Your goals also need to be reasonable. Setting impossible targets is the quickest way to discourage yourself when you inevitably fall short of the mark.
The devil is in the details. The good news is, your guardian angel can be, too.
It’s the little things that make the difference. Paying attention to the small stuff can mean triumph, and ignoring them can spell disaster.
Everything is bound to go a whole lot smoother if you take even the smallest details into account.
Rank these goals according to your priorities:
Being flexible doesn’t mean being a pushover. Some things should be carved in stone. That being said, you may not get everything you want.
Make a list in advance of what you insist on and what’s open to some compromise. You’ll probably have to make concessions, and it’s best to decide ahead of time what’s up for debate and what isn’t.
Know what you want, but be prepared get flexible. Find the sweet spot between the two.
Building a house isn’t the sort of thing you want to put in the wrong hands. You need to be confident you have experts you can trust. That doesn’t mean you have to go for the most expensive option, though. Bigger price tags don’t always translate to better results.
Do some research to find the most reputable professionals for every level of your project. Check reviews and speak with referrals if you can.
This isn’t being overly picky–it’s treating a life-changing project with the caution and diligence it deserves.
Experienced professionals usually know what they’re talking about. With their knowledge and insight, it’s often smart to heed their advice.
That being said, they don’t know everything. They’re still just human, and they may be limited by personal biases.
There are times when it’s okay to follow your instinct and make an executive decision. It’s your home, after all. You have the final say.
Assumptions are the bane of all collaborations. Building projects are no exception.
Maintain a line of clear communication with everyone involved, and make it easy for them to do the same. The last thing you want is a sudden nasty surprise because someone misunderstood something.
Make sure everyone’s on the same page from the get-go to the tail end. Clarify, clarify, and clarify again.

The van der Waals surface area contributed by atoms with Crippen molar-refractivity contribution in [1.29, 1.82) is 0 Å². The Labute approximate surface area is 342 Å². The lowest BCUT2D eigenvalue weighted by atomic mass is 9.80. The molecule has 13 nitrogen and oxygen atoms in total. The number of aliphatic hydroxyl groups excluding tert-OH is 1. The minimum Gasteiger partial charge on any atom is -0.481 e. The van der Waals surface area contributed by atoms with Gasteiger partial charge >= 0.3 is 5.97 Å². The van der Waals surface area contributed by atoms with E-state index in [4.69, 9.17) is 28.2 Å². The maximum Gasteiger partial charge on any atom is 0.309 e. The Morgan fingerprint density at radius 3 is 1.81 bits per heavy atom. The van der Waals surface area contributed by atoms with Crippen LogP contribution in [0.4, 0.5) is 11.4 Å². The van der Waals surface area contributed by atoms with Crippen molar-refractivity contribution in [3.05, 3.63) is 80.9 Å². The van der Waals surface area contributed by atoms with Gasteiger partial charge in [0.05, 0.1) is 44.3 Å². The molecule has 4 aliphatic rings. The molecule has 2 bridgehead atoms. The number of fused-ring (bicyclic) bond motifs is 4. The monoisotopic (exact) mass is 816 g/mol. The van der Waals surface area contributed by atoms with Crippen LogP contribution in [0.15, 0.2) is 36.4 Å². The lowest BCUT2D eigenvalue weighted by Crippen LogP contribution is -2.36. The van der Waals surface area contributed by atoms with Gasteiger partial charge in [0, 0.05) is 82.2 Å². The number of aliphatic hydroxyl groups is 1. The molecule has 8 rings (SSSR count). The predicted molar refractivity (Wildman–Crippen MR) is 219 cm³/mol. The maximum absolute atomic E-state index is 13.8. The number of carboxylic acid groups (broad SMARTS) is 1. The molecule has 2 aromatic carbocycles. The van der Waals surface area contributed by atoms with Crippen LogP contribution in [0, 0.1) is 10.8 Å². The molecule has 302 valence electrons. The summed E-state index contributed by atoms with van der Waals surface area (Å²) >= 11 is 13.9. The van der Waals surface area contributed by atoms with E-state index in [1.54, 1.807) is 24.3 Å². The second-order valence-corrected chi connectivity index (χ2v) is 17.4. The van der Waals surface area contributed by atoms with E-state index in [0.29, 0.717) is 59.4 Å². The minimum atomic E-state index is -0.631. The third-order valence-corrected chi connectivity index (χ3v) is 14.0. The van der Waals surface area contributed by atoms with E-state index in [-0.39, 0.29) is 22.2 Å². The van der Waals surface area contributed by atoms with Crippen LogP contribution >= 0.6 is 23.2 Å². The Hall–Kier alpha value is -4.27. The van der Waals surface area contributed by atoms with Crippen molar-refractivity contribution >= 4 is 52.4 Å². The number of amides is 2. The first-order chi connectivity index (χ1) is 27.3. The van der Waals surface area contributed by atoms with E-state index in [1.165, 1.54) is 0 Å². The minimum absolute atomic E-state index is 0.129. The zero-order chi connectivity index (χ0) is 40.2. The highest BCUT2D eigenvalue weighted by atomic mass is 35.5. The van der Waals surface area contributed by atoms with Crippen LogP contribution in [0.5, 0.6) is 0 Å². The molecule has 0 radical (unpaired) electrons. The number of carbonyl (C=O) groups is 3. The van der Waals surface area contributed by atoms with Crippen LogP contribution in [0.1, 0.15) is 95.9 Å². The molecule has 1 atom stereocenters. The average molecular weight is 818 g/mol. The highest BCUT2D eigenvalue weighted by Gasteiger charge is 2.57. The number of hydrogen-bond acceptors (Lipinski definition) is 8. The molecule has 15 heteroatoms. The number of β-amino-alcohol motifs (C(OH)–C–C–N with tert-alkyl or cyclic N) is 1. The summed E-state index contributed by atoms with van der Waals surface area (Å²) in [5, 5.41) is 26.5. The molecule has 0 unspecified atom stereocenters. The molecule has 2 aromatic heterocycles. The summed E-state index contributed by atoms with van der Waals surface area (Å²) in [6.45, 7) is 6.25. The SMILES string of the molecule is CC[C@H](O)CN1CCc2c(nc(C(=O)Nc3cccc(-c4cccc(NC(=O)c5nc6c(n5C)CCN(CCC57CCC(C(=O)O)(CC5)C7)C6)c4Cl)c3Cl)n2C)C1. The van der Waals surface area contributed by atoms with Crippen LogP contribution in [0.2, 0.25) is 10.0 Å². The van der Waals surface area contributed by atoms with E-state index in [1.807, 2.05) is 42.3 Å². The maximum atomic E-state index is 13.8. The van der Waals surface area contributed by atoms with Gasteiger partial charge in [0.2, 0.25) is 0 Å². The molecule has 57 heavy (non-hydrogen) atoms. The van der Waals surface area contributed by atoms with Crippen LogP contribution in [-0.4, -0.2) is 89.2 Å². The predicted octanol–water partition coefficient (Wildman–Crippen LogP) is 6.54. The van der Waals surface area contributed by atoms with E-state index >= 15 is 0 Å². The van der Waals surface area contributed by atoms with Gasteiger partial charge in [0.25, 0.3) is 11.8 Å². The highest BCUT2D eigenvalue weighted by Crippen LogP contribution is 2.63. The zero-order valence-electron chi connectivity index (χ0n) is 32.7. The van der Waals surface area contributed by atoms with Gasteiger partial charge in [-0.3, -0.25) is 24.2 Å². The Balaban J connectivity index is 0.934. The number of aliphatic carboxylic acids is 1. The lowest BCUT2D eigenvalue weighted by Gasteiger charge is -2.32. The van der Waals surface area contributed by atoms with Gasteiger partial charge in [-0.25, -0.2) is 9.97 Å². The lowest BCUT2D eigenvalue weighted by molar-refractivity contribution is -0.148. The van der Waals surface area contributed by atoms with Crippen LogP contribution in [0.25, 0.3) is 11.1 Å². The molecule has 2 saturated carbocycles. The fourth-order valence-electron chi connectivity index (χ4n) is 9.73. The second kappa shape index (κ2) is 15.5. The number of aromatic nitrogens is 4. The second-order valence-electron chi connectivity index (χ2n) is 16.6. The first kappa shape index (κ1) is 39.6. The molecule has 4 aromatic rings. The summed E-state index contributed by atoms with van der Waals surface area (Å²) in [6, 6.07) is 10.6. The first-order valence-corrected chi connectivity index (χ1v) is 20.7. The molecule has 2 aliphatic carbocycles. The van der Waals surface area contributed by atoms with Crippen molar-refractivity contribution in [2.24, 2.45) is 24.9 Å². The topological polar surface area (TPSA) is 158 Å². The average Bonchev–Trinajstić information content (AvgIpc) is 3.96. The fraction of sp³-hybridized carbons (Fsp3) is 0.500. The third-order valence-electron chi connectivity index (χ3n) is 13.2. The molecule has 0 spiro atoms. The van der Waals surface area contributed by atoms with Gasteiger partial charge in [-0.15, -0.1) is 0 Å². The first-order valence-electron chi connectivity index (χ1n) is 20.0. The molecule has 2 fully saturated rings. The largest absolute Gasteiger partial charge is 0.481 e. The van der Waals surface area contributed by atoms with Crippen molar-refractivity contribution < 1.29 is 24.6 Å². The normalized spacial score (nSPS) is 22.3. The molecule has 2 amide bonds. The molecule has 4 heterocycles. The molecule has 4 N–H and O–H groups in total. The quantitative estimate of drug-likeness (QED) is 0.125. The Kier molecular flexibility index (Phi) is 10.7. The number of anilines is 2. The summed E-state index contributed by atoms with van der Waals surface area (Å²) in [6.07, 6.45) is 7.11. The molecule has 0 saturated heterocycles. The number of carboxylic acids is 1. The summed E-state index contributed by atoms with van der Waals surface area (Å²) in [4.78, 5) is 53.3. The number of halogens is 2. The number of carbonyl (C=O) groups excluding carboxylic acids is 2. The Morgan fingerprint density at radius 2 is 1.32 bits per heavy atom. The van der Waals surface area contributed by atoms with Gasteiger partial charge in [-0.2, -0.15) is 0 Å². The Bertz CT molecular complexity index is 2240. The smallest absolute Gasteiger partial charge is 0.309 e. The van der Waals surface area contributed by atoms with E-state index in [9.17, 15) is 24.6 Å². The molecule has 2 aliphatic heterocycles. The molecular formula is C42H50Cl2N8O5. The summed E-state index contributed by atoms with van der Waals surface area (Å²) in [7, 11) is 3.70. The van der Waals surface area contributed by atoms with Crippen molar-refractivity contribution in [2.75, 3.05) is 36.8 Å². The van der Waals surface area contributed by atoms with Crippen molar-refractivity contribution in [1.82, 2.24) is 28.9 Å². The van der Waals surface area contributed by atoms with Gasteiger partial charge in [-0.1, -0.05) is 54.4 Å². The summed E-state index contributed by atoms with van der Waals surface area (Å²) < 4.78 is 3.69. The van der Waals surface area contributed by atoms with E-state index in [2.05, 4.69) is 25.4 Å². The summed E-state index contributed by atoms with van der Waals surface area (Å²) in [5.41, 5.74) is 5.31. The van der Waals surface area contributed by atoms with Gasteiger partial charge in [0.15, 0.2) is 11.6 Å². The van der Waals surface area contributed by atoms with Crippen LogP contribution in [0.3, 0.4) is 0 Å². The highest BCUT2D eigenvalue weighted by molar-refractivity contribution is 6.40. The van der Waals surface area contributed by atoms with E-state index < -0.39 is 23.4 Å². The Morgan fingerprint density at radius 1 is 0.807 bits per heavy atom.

Building your own house doesn’t have to be rough, but it probably isn’t going to be a pleasure cruise, either. You aren’t doing yourself any favors by over-romanticizing the work ahead.
Try to form a realistic picture of what you’re getting into. Prepare for the tough decisions, hard work, and potential stress you can expect.
That doesn’t mean you should embrace pessimism and get discouraged. It just says that going in with too rosy an impression can often lead to disappointment.
Talk with other people who’ve been through this before. Talk with your contractor and other professionals involved. They can help give you a reasonable idea of what’s coming.
Everyone makes mistakes. You’ll make mistakes during the project, and the people you hire may, too.
Accept this going in, and you’ll probably react better when it happens. Don’t fly off the handle. Don’t blame yourself or someone else unfairly.
Understand that these things happen. Keep your cool, and move on as best you can.
When it rains, it pours.
Don’t let yourself be dragged down if things seem to be turning out wrong. Most likely, you’ll face some discouragement, disappointment, and severe concerns before the end of the journey.
Take comfort in the fact that things usually appear worse than they are. What’s more, they generally seem worse before they get better.
It’ll all work out in time. Trust me.
Patience is a virtue–and a necessary one for an undertaking like this. Building a house is a significant task. It doesn’t happen overnight.
Think of this as an excellent opportunity to practice your patience and graciousness. They may well be put to the test before the end.
Do your best to relax, keep your hopes reasonable, and even enjoy the process. It can be more fun than you think if you let it.
After all, building your own home isn’t something you do every day.
Don’t be dissuaded if you feel like building a home is the right decision for you! You aren’t the first person to go through this, and you won’t be the last. Plenty of folks have managed it just fine before you.
You will too.
With these 17 tips close at hand, you’re already well on your way to designing your own home with confidence.